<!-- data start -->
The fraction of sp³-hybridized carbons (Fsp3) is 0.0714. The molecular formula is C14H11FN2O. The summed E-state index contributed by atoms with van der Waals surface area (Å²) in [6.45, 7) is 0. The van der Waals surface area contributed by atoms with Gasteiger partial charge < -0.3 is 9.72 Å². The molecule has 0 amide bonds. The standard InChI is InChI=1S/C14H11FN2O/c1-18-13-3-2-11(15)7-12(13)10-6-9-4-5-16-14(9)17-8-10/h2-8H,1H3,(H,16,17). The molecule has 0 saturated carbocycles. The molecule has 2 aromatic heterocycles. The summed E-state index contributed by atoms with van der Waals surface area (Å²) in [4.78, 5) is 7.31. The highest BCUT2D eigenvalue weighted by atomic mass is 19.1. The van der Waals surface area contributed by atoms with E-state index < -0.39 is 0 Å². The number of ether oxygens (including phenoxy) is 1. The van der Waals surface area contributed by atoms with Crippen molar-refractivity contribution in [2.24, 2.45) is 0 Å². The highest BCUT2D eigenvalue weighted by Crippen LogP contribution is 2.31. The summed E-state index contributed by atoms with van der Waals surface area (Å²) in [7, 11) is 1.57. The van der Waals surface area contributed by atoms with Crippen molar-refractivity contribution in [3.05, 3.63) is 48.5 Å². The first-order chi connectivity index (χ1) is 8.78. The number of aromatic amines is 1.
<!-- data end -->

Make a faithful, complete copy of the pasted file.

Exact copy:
The fraction of sp³-hybridized carbons (Fsp3) is 0.0714. The molecular formula is C14H11FN2O. The summed E-state index contributed by atoms with van der Waals surface area (Å²) in [6.45, 7) is 0. The van der Waals surface area contributed by atoms with Gasteiger partial charge < -0.3 is 9.72 Å². The molecule has 0 amide bonds. The standard InChI is InChI=1S/C14H11FN2O/c1-18-13-3-2-11(15)7-12(13)10-6-9-4-5-16-14(9)17-8-10/h2-8H,1H3,(H,16,17). The molecule has 0 saturated carbocycles. The molecule has 2 aromatic heterocycles. The summed E-state index contributed by atoms with van der Waals surface area (Å²) in [4.78, 5) is 7.31. The highest BCUT2D eigenvalue weighted by atomic mass is 19.1. The van der Waals surface area contributed by atoms with E-state index < -0.39 is 0 Å². The number of ether oxygens (including phenoxy) is 1. The van der Waals surface area contributed by atoms with Crippen molar-refractivity contribution in [2.24, 2.45) is 0 Å². The highest BCUT2D eigenvalue weighted by Crippen LogP contribution is 2.31. The summed E-state index contributed by atoms with van der Waals surface area (Å²) in [7, 11) is 1.57. The van der Waals surface area contributed by atoms with Crippen molar-refractivity contribution in [3.05, 3.63) is 48.5 Å². The first-order chi connectivity index (χ1) is 8.78. The number of aromatic amines is 1.